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Santa Monica Pier One of California's Most Polluted Beaches
By Jorge Casuso
June 22, 2022 -- The Santa Monica Pier has landed back on Heal the Bay's infamous Beach Bummer list, ranking fourth among the most polluted beaches in California.
After avoiding the list for the past three years, the Pier earned straight Fs on the organization's 2021-22 Beach Report Card, indicating the water has high levels of bacteria all year.
The Pier flunked during summer dry weather (from April to October), winter dry weather (from November to March) and during wet weather year round.
Only Playas Blanca south of Tijuana, Mexico in Baja California -- which is plagued by insufficient, and sometimes non-existent, sewage infrastructure -- and Erckenbrack Park and Marlin Park beaches in San Francisco Bay had a poorer ranking on the list.
Heal the Bay's grades are based on "concentrations of fecal indicator bacteria measured at ocean beaches" that "indicate the presence of pathogen-containing fecal matter."
Organizations such as Heal the Bay and the U.S. Environmental Protection Agency "are most concerned about fecal pollution" because it "poses an acute health risk, meaning one exposure can make someone sick," the report said.
After being a mainstay on the Beach Bummer list, the Pier had skirted the notorious designation since 2018.
Santa Monica's other beaches earned mixed grades in this year's 32nd annual report card, with only two beaches -- at Montana Avenue and at Wilshire Boulevard -- avoiding a failing grade.
Santa Monica Beach at Montana Avenue earned the highest grades, with an A+ during both winter and summer dry weather and a B during wet weather year round.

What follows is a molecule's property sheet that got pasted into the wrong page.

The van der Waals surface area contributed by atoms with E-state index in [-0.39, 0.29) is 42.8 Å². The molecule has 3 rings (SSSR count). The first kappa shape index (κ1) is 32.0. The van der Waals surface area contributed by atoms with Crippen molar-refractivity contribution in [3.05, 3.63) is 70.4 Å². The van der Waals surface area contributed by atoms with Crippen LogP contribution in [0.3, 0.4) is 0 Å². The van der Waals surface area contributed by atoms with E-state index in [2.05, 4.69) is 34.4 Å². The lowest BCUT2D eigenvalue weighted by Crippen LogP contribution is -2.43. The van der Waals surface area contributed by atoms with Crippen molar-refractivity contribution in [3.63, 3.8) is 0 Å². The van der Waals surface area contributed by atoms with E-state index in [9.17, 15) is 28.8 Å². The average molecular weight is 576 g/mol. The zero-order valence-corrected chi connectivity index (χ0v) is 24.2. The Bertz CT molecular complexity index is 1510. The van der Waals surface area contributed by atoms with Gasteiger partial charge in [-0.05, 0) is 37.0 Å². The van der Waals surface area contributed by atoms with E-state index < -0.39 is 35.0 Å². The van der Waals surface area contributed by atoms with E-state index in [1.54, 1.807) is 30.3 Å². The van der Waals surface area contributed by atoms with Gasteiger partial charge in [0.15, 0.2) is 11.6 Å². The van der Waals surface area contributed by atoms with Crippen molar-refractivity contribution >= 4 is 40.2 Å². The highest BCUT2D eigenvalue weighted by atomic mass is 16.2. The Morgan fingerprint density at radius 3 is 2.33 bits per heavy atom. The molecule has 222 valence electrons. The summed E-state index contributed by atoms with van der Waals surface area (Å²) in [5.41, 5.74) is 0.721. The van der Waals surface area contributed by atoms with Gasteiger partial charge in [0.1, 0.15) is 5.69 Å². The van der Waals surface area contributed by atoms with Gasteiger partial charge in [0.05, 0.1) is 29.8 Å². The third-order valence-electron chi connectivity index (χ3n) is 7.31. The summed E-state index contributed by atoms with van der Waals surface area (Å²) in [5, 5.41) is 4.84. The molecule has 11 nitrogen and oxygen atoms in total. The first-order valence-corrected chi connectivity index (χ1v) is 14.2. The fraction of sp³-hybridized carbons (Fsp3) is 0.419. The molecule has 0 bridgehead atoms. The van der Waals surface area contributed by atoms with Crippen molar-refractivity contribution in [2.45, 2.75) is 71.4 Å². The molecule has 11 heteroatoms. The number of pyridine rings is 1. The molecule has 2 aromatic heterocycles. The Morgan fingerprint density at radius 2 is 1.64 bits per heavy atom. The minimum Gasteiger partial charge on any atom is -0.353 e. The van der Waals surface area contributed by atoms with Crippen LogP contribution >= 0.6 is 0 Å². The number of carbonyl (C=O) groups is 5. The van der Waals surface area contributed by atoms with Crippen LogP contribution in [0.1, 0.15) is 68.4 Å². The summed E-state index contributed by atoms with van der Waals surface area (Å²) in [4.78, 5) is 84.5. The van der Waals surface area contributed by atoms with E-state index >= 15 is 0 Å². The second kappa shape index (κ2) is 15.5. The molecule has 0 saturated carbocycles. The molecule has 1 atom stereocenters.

Wilshire Boulevard earned an A during summer dry weather, a B during winter dry weather and a C during wet weather year round.
In addition to the Pier, three other Santa Monica beaches -- at Strand Street and at the Pico Kenter and Ashland Avenue storm drains -- earned failing grades during wet weather.
Wet Weather Grades are given when rain flushes contaminants and pollution, including bacteria, from streets directly into the ocean, according to Heal the Bay's report.
The Santa Monica-based organization advises beachgoers to "avoid all ocean contact for at least three days following a significant rain event."
This year marks the seventh time since 2010-11 that the Pier has landed on the Beach Bummer list composed of the beaches that received the ten poorest Summer Dry Grades.
The water quality near the pier suffers from its proximity to the Pico Kentor storm drain, which receives runoff that carries bacteria, and from natural factors including bird debris.
The City is "working to replace the existing bird deterrent netting since bird fecal matter is the primary source of pollution in the waters surrounding the Pier," said Miranda Iglesias, the City's spokesperson.
The City hopes to have new netting installed next summer, Iglesias said.
Conditions are also expected to improve with the construction of the $96 million Sustainable Water Infrastructure Project (SWIP), a stormwater harvesting tank that will divert stormwater away "for treatment and beneficial reuse," City officials have said.
They include the Santa Monica Urban Runoff Recycling Facility (SMURRF), diverting the Pier storm drain to the Clean Beaches Initiative cistern and separating trash at five storm drain outfalls.
"These efforts improve local coastal water quality, as well as store runoff for beneficial uses, and increase the City’s local water resource supply and reduce the use of imported water," Iglesias said.
Besides the Pier, the only other Los Angeles County beach that landed on this year's Bummer list was Mothers' Beach in Marina del Rey, which is enclosed by a marina that allows "little wave action or water circulation."
The beach earned F's for the area around the lifeguard tower, which ranked fifth on the list, and for the area between the lifeguard tower and boat dock, which ranked ninth.
Editor's note: This report was updated at 12:20 p.m. Thursday to include comments from the City.
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